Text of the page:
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Image: Mike Holm

We do things the slow way here. Crucial laws and amendments get mired in bureaucracy and take forever to crawl out in the annals of government offices. For a progressive city, so much of our progress is often held up in a limbo somewhere between convening a panel and holding a town hall. We talk decisions to death and settle on a compromise that pleases no one. 

We even have a name for it. The Seattle Process. 

Rents increase with every renewed lease but we endure months of open forums and hand-wringing before anything concrete is done. We tap our toes waiting for a solution to the city’s lethargic, unreliable, and expensive Internet providers, only to be met with one hundred-thousand-dollar study after another that says maybe municipal broadband could be feasible at some point. The glacial speed of decision and action is enough to make people want to throw up their hands and ignore local politics altogether. 

And when things do happen quickly? Some Seattleites don’t like that either.

The process didn’t just come out of nowhere—it’s the way many people like it: sluggish and steady. When a $15 minimum wage was thrust into law at warp speed in 2014, thanks in no small part to Kshama Sawant, probably the most talked-about council member in city history, the establishment blanched. Never mind the law meant low-wage workers could begin to climb out of poverty or that the law gave the city the proud distinction of having, at the time, the highest minimum wage in the country—Sawant’s critics deemed her approach too much, too loud, too fast.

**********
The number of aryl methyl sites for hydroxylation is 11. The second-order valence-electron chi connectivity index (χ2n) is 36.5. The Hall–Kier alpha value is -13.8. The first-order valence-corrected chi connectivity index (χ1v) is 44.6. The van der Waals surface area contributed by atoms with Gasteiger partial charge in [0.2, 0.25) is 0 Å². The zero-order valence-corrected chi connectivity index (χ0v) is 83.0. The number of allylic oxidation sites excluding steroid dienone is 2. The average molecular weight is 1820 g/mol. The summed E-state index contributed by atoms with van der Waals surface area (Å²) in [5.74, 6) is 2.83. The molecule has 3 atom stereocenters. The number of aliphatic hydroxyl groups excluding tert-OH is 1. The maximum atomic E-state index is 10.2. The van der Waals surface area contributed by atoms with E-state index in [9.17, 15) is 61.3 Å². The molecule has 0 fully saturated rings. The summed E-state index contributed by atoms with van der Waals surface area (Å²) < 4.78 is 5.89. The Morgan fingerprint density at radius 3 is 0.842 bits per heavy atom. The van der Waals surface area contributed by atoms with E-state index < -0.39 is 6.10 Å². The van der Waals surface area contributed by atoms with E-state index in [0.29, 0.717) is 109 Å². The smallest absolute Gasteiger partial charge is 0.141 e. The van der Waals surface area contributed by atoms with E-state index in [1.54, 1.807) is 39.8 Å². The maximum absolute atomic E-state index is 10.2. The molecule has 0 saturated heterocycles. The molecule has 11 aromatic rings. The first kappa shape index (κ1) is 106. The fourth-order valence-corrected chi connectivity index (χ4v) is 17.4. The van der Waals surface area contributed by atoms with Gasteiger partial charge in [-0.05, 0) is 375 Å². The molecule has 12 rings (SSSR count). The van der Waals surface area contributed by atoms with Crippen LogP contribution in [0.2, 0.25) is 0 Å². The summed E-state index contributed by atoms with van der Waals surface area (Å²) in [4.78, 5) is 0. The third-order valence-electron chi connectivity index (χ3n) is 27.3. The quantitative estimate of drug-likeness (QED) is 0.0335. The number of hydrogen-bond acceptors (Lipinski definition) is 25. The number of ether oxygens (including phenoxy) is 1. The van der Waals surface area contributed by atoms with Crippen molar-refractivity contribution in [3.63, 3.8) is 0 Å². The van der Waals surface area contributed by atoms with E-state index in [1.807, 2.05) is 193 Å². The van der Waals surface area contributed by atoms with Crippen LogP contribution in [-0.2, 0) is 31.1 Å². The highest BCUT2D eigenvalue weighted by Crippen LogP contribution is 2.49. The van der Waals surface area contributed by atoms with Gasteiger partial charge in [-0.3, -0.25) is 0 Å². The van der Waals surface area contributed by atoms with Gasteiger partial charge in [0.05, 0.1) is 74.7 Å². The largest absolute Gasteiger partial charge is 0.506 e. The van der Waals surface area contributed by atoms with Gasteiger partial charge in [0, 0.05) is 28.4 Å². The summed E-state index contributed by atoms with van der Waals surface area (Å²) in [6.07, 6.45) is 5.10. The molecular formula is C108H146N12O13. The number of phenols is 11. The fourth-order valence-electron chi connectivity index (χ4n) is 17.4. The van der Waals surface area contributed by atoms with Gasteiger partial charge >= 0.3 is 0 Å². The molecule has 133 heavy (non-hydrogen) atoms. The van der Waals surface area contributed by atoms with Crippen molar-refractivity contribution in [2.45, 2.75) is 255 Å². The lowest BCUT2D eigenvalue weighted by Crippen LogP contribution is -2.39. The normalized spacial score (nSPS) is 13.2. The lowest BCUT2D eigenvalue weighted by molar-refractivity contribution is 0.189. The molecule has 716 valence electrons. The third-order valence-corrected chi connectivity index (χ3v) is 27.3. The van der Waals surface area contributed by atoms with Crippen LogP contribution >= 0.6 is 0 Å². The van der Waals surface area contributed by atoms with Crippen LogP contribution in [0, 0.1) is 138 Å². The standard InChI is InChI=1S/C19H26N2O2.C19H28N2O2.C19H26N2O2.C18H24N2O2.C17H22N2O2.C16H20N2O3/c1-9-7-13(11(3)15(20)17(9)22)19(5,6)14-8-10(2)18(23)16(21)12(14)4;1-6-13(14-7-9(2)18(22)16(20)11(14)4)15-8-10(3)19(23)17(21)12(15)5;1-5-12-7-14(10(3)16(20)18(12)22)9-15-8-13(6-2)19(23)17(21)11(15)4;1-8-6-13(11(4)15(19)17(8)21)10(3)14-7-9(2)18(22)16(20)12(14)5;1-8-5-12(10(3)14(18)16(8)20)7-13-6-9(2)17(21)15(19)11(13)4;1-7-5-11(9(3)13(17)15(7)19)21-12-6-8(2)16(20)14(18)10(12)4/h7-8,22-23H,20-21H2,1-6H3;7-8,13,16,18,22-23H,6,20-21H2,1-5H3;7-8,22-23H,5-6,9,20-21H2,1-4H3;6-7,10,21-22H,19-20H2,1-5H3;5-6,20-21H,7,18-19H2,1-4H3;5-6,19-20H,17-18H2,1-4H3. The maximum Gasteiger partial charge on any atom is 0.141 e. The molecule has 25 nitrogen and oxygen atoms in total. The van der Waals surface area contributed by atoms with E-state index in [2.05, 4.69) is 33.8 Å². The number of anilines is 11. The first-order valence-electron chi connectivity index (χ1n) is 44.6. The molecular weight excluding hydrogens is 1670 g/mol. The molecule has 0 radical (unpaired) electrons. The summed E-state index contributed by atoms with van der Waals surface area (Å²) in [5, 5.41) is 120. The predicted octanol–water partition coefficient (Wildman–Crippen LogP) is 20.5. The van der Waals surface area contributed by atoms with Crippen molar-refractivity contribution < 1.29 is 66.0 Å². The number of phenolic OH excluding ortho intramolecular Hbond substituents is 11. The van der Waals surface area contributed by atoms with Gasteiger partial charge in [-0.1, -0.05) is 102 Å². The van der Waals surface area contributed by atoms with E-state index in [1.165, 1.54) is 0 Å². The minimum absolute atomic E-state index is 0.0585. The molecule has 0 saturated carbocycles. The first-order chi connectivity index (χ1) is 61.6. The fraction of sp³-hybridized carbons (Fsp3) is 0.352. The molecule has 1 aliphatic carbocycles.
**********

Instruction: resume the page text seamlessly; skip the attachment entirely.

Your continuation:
But when we look at Seattle politics as boring and slow, we risk, as citizens, not noticing the actions of our elected representatives. Because while it seems as though decisions happen behind closed doors, they definitely don’t. They are on the Seattle Channel and in the Bertha Knight Landes room at city hall and at Town Hall. You are invited to take part, and you should.

If the Seattle Process is still the way we do things in 10 or 20 years, it’s not because it’s the way it needs to be—it’s because it’s the way we like it. But you don’t have to like it.

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